My long-time readers know my obsession with the Duer family. I’ve been good, though, and haven’t blogged about them in almost two years. Honestly, I have not researched their lines since the pandemic was full throttle.
Last month I watched a Legacy Family Tree presentation by Elizabeth Shown Mills who is, lucky for us, back from retirement. The lecture gave numerous ideas on how to problem-solve using “trivial details.” A comment she made resonated with me; there are going to be times that we will NEVER find a document that clearly establishes a relationship.
I’m one of those genealogists that believe that somewhere, somehow, that long-sought record will unveil itself and leave me with a happy ending. Too many Disney movies, I guess! The lecture made me come to my senses. It was time for me to resurrect, review, and re-analyze all of my Duer findings and move toward a conclusion.
Briefly, my 5th great grandfather, John Duer (1748-1831), died after my 4th great grandfather, Thomas Duer (1775-1829) so Thomas and his family were omitted from John’s will. Another daughter of John’s who had died early was also omitted, however, her only son was named in John’s will. None of Thomas’ children were named. Thomas had died intestate (of course). The family originated in New Jersey; only one document there ties John and Thomas together but doesn’t state a relationship. That document was both men witnessing a will for a neighbor.
John is found in a deed in what is now West Virginia. He made the purchase in 1792 but didn’t move until about 1797. By 1805 he was in Trumbull County, Ohio. As was Thomas. There is no deed for either John or Thomas in the early years in Ohio but they are on tax lists, next to each other. Property maps show them residing next to one another.
And that is all I have. Not!
Using what Mills discussed, I pulled out every document I had for both men and created a different timeline than I had previously done. This time I made 5 headings – Date, Event, Place, Source(s), and Name. I began with the earliest records I had for John. Some of the sources, I’ll admit, are stinky like this for birth – http://familytreemaker.genealogy.com/users/b/e/a/Scott-C-Beal/GENE4-0004.html (no source) – though I recorded each as together, clues are provided. In the Name column, I recorded who was named in the record. The few that showed John and Thomas together I highlighted in pale green. I then went through Thomas’s records and fit them into the same timeline in chronological order. This is where I realized there were many more connections between the two men – guardianship of Thomas’ children, land sales among the surviving family members, and religious affiliation. I highlighted those in pale orange. Yes, it is an ugly color scheme but it does stand out.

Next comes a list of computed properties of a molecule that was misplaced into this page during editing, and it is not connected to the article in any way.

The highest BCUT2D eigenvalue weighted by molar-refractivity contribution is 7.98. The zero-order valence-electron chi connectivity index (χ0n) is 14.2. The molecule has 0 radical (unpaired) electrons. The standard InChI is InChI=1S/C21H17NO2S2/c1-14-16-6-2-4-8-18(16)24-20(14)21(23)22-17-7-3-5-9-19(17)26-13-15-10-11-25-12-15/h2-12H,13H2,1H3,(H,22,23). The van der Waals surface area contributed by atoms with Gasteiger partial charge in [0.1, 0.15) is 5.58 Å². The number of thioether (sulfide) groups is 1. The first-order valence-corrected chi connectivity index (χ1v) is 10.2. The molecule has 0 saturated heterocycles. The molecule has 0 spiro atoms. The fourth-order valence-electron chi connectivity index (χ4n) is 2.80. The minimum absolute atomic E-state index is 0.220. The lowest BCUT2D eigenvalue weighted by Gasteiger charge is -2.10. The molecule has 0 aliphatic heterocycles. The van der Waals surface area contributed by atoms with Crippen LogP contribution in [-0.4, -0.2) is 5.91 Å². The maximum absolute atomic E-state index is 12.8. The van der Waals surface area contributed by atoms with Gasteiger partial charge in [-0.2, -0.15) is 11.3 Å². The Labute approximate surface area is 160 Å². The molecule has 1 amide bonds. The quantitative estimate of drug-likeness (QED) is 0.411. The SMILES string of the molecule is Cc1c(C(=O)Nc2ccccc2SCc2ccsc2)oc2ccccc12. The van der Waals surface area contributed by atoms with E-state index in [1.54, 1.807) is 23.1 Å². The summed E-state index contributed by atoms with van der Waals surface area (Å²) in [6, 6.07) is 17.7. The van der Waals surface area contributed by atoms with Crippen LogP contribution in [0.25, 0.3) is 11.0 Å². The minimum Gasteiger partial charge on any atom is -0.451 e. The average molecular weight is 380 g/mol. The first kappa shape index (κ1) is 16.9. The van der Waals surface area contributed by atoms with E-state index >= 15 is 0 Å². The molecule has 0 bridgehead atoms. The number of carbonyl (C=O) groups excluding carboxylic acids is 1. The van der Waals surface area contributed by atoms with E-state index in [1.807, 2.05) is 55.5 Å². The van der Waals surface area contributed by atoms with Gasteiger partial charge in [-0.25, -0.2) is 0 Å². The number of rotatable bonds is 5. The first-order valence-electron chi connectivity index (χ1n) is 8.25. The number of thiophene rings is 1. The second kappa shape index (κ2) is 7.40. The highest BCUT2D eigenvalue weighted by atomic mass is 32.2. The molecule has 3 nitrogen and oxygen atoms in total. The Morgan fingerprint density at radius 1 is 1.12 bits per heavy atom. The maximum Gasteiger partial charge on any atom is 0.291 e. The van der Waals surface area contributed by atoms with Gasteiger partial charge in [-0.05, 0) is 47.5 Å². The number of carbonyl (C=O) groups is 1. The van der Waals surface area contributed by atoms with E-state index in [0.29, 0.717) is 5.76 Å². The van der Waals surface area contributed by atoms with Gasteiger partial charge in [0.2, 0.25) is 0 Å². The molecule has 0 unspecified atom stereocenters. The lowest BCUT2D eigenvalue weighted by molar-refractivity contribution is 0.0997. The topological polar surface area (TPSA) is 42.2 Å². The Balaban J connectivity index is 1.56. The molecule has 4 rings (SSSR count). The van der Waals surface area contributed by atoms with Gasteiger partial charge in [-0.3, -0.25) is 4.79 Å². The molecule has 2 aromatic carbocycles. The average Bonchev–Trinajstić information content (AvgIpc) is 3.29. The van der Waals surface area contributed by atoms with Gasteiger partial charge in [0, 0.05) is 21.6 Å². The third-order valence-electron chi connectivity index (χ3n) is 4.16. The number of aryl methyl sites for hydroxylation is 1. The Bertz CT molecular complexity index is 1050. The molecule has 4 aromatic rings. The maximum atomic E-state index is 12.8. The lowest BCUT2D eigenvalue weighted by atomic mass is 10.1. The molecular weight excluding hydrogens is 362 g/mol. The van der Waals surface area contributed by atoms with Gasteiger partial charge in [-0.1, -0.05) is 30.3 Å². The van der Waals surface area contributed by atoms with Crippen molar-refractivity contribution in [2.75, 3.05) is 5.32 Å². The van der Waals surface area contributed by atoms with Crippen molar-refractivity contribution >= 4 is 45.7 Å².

I then wrote 9 pages of relationship proof. It also includes DNA. My plan is to share this with colleagues over the next few weeks for their insight. Possibly, I’ll be publishing it, too. I may even approach a lineage society and complete an application.
My husband remarked, “So, you’re now done with the Duers.” I thought, “Is one ever done with a line?” You know the answer. No, in analyzing the John-Thomas information I noticed some very interesting (to me!) nuances. I decided to take on a major Duer surname study of the New York, Antigua, and possibly Connecticut lines in the hope of identifying their shared relative. Clearly, they all had a shared relationship both in the Caribbean and in the Colonies. It also involves John Duer’s maternal grandfather, Daniel Hollingshead, who I have written extensively about. During the pandemic, I was able to find how Daniel, a Presbyterian, was related to the Quaker line. I was unable to understand his relationships with the New York Duers who married into the Alexander family, as Daniel did, but those Alexander families don’t seem to connect, either. It is a convoluted mess! As you can see by the tree shown at the top of the page, every generation of every line has a John, Thomas, William, and Daniel. And, they intermarry. And, they don’t leave a lot of records. And researchers confuse them, particularly the Ohio and Pennsylvania John’s Revolutionary War Service. It’s going to be fun to sort this all out so look forward to more blogs about my Duer Dilemma!